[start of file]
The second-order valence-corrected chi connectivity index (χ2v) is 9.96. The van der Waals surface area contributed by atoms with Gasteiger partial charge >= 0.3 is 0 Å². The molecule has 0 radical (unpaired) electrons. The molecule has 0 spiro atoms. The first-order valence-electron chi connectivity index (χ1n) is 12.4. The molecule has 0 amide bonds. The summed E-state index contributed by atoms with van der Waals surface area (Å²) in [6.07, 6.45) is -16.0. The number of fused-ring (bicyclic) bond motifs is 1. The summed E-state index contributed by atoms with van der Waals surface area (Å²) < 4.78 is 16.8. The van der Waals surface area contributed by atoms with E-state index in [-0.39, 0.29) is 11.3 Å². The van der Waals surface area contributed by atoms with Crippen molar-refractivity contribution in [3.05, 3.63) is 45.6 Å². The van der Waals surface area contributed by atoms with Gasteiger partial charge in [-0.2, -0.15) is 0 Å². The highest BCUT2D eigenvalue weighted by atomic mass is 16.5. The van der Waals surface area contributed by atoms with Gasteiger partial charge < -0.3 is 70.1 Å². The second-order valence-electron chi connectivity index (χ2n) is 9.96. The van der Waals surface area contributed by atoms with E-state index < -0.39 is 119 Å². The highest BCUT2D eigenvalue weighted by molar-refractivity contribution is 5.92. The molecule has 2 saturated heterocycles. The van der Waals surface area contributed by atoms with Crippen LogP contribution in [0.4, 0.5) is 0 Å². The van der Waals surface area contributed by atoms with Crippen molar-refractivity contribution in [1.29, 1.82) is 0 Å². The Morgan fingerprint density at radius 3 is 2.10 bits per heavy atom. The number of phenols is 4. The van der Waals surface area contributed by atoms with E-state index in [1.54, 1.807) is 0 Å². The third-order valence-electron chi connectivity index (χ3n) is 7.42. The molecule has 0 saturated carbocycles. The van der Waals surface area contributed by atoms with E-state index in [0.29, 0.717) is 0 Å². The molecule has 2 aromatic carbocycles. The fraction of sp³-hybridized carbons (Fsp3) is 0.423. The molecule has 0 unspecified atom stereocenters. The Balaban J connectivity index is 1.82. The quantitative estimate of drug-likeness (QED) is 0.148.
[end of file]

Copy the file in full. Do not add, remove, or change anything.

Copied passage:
The second-order valence-corrected chi connectivity index (χ2v) is 9.96. The van der Waals surface area contributed by atoms with Gasteiger partial charge >= 0.3 is 0 Å². The molecule has 0 radical (unpaired) electrons. The molecule has 0 spiro atoms. The first-order valence-electron chi connectivity index (χ1n) is 12.4. The molecule has 0 amide bonds. The summed E-state index contributed by atoms with van der Waals surface area (Å²) in [6.07, 6.45) is -16.0. The number of fused-ring (bicyclic) bond motifs is 1. The summed E-state index contributed by atoms with van der Waals surface area (Å²) < 4.78 is 16.8. The van der Waals surface area contributed by atoms with E-state index in [-0.39, 0.29) is 11.3 Å². The van der Waals surface area contributed by atoms with Crippen molar-refractivity contribution in [3.05, 3.63) is 45.6 Å². The van der Waals surface area contributed by atoms with Gasteiger partial charge in [-0.2, -0.15) is 0 Å². The highest BCUT2D eigenvalue weighted by atomic mass is 16.5. The van der Waals surface area contributed by atoms with Gasteiger partial charge < -0.3 is 70.1 Å². The second-order valence-electron chi connectivity index (χ2n) is 9.96. The van der Waals surface area contributed by atoms with E-state index < -0.39 is 119 Å². The highest BCUT2D eigenvalue weighted by molar-refractivity contribution is 5.92. The molecule has 2 saturated heterocycles. The van der Waals surface area contributed by atoms with Crippen LogP contribution in [0.4, 0.5) is 0 Å². The van der Waals surface area contributed by atoms with Crippen molar-refractivity contribution in [1.29, 1.82) is 0 Å². The Morgan fingerprint density at radius 3 is 2.10 bits per heavy atom. The number of phenols is 4. The van der Waals surface area contributed by atoms with E-state index in [1.54, 1.807) is 0 Å². The third-order valence-electron chi connectivity index (χ3n) is 7.42. The molecule has 0 saturated carbocycles. The van der Waals surface area contributed by atoms with E-state index in [0.29, 0.717) is 0 Å². The molecule has 2 aromatic carbocycles. The fraction of sp³-hybridized carbons (Fsp3) is 0.423. The molecule has 0 unspecified atom stereocenters. The Balaban J connectivity index is 1.82. The quantitative estimate of drug-likeness (QED) is 0.148.